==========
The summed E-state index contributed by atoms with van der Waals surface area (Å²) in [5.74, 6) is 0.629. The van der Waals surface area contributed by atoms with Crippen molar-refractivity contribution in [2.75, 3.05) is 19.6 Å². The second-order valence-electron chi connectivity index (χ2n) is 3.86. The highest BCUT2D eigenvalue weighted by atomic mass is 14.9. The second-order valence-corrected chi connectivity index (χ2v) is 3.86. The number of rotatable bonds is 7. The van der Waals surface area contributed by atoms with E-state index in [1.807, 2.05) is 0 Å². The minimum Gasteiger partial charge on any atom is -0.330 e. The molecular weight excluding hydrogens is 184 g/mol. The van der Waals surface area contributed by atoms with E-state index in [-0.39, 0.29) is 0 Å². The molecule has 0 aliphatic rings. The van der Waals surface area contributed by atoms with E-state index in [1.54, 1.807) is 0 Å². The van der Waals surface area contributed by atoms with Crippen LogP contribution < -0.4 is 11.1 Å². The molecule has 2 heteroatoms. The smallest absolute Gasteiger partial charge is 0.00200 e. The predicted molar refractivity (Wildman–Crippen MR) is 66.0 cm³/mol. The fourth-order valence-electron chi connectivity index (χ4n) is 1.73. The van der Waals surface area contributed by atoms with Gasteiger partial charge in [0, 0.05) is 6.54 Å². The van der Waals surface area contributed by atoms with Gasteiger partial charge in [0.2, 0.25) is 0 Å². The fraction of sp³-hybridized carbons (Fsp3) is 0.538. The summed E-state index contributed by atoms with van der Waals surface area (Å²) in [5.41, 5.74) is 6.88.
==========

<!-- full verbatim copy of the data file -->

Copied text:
The summed E-state index contributed by atoms with van der Waals surface area (Å²) in [5.74, 6) is 0.629. The van der Waals surface area contributed by atoms with Crippen molar-refractivity contribution in [2.75, 3.05) is 19.6 Å². The second-order valence-electron chi connectivity index (χ2n) is 3.86. The highest BCUT2D eigenvalue weighted by atomic mass is 14.9. The second-order valence-corrected chi connectivity index (χ2v) is 3.86. The number of rotatable bonds is 7. The van der Waals surface area contributed by atoms with E-state index in [1.807, 2.05) is 0 Å². The minimum Gasteiger partial charge on any atom is -0.330 e. The molecular weight excluding hydrogens is 184 g/mol. The van der Waals surface area contributed by atoms with E-state index in [-0.39, 0.29) is 0 Å². The molecule has 0 aliphatic rings. The van der Waals surface area contributed by atoms with E-state index in [1.54, 1.807) is 0 Å². The van der Waals surface area contributed by atoms with Crippen LogP contribution < -0.4 is 11.1 Å². The molecule has 2 heteroatoms. The smallest absolute Gasteiger partial charge is 0.00200 e. The predicted molar refractivity (Wildman–Crippen MR) is 66.0 cm³/mol. The fourth-order valence-electron chi connectivity index (χ4n) is 1.73. The van der Waals surface area contributed by atoms with Gasteiger partial charge in [0, 0.05) is 6.54 Å². The van der Waals surface area contributed by atoms with Gasteiger partial charge in [0.2, 0.25) is 0 Å². The fraction of sp³-hybridized carbons (Fsp3) is 0.538. The summed E-state index contributed by atoms with van der Waals surface area (Å²) in [5.41, 5.74) is 6.88.